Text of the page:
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Post by GhostLine »

i don't think i really care...unless the research is applicable to physical therapy/ rehabilitation....
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simon's ghost
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Post by simon's ghost »

Well...it's already evident (from pro athletes) that steroïds do accelerate the recovery for muscle, tendon and ligament injuries. I sometimes wonder why they aren't prescribed after some types of surgery, especially if it's only for a short period and the risks are close to nil. I'm thinking of shoulder injuries which are incredibly tricky. The human shoulder is very complex. It is composed of at least a dozen of muscles that are extremely interdependant: they are somewhat intertwined and compensate for one another. Surgeries tend to have a 50% succes ratio and do not completely restore all of it's multidirectional functionality. Why not give it a boost? Tearing a ligament in your knee (like I have) can dramatically reduce your quality of life for an extended period. I took a whole year to recover and another year to cast my brace aside, but I still feel, and it's been more than 10 years now, that I'm only at 90% and during my recovery my other knee suffered from having to compensate. so now both of my knees are at 90%. For the same injury (torn ACL) a pro athlete will recover in 6 to 8 months and be ready to compete again.
They drink really good juice.

All the same, I think the possibilities given by these drugs can be interesting, but the debate for me is about the reasons for cheating and the reasons not to.
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Re: performance enhancing ethics

Post by Jeni Nielsen »

simon's ghost wrote:Since this place is quickly decaying, i don't see the obligation to write GitS related philosophy and decided to start a (not so) random debate!

What of the ethics of human performance enhancing? Mainly the way growth homones and other supplements are generally used in all sports.

I just want to see if there is any interest in this before I go on and on about it.

edit: I had a fifth option which simply said "Against." but the bloody thing was taken out when I submitted it. And I can't edit the poll... Sorry people.

I really think steroids are stupid. They're a product of a culture that is obsessed with body image and performance. I don't care about baseball that much but I'm pretty sure whatever street cred baseball had with me was ruined by the whole doping scandal.

I consider myself a bodybuilder. I lift weights in an attempt to look better and be stronger and also for my mood and health. I would never ever ever in a million years take steroids. I think that even though most people can not gain much muscle without performance enhancing drugs they are still a crutch. I think making another olympics would be a good idea but how would you enforce which drugs could be used or would you even try? I think that kind of competition might be harmful to the competitors if they though they could push themselves too far.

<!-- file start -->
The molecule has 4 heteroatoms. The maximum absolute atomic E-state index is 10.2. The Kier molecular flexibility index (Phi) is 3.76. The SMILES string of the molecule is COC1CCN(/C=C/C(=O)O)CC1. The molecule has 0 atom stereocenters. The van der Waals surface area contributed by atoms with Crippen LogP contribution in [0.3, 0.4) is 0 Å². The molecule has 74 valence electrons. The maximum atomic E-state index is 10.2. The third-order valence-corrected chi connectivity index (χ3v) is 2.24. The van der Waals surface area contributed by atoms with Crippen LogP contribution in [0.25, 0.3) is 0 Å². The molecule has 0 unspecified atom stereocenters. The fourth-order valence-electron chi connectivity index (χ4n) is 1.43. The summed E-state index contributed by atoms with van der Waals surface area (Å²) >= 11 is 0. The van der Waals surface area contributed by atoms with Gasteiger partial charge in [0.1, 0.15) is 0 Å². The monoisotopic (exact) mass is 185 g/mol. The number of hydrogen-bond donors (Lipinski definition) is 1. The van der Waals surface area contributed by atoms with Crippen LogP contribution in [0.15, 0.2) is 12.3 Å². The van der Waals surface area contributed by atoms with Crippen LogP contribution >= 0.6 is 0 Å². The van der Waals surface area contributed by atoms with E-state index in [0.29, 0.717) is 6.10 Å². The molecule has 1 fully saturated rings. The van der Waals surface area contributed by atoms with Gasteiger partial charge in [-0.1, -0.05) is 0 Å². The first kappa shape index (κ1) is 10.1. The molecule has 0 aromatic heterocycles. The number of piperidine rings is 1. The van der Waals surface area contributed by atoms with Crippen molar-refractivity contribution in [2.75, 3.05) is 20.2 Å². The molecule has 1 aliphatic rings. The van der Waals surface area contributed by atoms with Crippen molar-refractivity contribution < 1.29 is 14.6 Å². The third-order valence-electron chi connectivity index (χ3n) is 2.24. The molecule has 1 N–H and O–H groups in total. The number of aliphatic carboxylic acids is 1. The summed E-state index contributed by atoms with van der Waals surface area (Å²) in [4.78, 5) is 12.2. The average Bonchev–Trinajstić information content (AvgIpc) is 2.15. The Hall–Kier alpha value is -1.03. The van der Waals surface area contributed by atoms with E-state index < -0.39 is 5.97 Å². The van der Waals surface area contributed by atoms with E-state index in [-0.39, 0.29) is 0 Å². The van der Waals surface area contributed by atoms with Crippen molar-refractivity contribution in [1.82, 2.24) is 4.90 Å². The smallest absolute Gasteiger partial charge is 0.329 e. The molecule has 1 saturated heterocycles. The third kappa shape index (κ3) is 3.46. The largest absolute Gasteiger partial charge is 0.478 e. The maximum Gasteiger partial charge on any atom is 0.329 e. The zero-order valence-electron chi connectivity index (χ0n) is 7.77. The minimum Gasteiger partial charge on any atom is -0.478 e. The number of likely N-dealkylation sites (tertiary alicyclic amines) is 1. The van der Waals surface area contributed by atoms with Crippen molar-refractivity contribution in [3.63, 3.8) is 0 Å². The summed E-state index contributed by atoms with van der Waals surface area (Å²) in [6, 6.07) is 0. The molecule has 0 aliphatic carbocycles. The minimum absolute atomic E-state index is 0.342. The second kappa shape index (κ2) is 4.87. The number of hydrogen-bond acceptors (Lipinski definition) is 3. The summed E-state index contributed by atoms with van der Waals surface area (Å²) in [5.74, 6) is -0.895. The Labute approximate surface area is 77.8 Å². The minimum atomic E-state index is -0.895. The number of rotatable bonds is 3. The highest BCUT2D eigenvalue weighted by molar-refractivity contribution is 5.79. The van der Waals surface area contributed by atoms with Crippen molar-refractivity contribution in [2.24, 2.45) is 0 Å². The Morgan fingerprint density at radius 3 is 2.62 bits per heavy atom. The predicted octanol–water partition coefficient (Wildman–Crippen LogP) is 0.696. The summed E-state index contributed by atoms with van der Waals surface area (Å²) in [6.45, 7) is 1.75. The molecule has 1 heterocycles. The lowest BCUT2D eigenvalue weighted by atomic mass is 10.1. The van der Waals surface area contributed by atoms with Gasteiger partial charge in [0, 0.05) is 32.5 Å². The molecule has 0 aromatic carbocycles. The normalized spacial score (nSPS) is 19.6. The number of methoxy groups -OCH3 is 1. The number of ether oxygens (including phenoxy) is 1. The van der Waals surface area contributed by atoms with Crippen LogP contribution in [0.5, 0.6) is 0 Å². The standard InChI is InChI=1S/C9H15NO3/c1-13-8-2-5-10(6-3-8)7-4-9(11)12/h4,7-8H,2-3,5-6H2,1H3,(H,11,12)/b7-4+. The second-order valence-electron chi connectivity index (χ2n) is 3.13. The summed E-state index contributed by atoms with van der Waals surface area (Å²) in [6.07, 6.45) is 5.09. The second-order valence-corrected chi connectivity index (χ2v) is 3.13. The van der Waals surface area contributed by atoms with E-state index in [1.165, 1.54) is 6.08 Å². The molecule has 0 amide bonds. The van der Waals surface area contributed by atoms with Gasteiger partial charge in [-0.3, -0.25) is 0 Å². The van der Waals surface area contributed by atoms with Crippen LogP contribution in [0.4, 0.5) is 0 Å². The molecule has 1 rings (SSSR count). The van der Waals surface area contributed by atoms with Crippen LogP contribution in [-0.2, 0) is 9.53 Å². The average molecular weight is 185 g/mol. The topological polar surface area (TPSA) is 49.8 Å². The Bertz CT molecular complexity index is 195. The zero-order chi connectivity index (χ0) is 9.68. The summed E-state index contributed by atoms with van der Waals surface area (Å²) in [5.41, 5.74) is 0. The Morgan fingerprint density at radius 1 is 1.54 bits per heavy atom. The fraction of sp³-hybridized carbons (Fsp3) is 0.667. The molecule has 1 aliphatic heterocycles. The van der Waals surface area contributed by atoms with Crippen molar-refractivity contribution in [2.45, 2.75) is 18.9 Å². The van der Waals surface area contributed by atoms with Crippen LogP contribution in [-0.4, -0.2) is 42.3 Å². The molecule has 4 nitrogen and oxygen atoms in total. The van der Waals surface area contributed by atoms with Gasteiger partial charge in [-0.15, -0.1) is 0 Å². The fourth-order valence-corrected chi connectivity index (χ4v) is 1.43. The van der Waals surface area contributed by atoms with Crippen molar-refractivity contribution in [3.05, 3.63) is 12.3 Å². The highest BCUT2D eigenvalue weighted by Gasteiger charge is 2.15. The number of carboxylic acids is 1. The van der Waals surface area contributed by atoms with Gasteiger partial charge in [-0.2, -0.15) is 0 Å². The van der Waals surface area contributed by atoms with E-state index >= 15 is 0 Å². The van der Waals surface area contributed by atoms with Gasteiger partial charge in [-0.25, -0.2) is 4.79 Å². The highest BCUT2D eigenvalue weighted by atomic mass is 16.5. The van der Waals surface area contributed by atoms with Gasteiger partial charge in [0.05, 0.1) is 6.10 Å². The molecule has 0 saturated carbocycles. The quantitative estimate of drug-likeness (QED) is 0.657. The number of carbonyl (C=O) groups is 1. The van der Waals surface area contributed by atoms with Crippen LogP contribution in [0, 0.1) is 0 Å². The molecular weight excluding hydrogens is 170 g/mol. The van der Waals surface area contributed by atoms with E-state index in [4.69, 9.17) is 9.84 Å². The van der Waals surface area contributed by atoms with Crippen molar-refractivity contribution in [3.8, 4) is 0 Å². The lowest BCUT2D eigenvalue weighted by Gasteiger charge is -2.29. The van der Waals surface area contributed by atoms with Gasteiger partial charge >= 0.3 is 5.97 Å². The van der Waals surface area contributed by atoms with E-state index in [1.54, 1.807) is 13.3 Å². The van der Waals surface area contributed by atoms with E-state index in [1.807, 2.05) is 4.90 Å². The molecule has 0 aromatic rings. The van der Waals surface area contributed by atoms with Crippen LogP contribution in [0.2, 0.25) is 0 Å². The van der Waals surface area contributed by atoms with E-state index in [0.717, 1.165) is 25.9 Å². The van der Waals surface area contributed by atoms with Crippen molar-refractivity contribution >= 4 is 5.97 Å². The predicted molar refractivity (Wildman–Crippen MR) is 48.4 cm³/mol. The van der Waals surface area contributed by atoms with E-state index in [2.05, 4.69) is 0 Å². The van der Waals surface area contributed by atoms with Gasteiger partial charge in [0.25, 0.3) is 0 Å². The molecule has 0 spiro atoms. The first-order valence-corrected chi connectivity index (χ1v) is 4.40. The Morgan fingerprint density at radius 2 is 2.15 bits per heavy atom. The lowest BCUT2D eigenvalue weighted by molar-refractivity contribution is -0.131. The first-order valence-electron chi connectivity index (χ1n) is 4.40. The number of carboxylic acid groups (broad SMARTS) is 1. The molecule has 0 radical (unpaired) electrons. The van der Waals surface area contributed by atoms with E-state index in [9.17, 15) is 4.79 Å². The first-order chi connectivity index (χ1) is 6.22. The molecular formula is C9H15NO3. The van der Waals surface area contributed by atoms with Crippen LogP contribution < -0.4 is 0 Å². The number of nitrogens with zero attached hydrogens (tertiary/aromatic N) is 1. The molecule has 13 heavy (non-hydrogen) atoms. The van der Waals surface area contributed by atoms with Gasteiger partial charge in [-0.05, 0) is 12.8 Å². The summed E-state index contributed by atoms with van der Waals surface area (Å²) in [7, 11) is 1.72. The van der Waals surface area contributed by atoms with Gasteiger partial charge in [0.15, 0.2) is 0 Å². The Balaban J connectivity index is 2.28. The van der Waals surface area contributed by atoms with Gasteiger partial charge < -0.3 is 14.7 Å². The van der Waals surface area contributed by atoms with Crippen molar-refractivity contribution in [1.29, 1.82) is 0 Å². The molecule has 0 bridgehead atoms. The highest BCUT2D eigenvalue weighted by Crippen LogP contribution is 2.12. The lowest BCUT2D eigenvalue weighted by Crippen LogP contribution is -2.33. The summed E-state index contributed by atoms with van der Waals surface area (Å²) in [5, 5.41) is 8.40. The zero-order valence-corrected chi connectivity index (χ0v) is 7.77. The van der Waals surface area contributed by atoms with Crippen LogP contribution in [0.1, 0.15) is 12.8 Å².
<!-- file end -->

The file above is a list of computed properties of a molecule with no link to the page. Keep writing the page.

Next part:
I hadn't heard the argument that steroids speed muscle recovery. i know that steroid creams are used for various things, but I think it might be interesting to learn more about that.
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Post by sonic »

I said against, mostly because I don't think people should be playing with drugs that aren't necessary.

Didn't know about the steroid thing though- if it heals you *and* it is 100% safe and controlled, then I guess it'd be okay if closely regulated.

As to the sprinter with the artificial leg, I think they should compromise with him- especially after all he's done to overcome disability and regain his dignity, it seems unfair and cruel of them to ban him. Can't they design a heavier, less springy leg for him that somehow reaches an acceptible level of fair competitiveness. I mean, at least until it matches the lightness and springyness of the lightest and springyest actual real-legged competitor. I saw a girl on the Chinese news with two of those spring legs performing the long jump, and she was just incredible. I really cheered for her; she took my breath away with how gracefully she ran with them.
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Post by sonic »

Ack, and Jeni should have my avatar if she's a body builder, lol. That's one well-muscled shot of Blaze :P (I am a fan of muscles on women, I'm into having them too- blame it on a female fighting game character upbringing. Also, if I don't make it all turn to muscle it turns to flab- there's only one way or the other for me. People who naturally have no weight on their bodies amaze me; all so... long and slinky like that. Everything must feel so wonderful and light- like a gymnast :wink: ...Actually I know women like that who specifically won't work out because they don't want to weigh more or look bulkier from muscle. I think that's weird, but to each their own).

Imagine a world where people took body-enhancing drugs to waste their muscles away so they won't weigh anything, or people took things that way built up their muscles and wasted all the fat. Freaky. Work with what you have and be happy, I say. Though if you get injured, then use whatever is above-board and available to you to help recovery- there's nothing more frustrating than having something you could do before denied to you because of it. And I'd be all for anti-aging drugs too if they were safe, so I don't know what that says about me...
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Post by Elmo_Redux »

Normally I hate advertising, but I just saw this advert and thought of you guys and this thread. It's already led to me and a couple of friends trying to learn to play football wearing stilts, we expect to have broken legs by the end of next week - fun though! :D
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Post by sonic »

That's great... that's just great! :lol: :mrgreen:

(also, I hope you guys don't fall off your stilts!)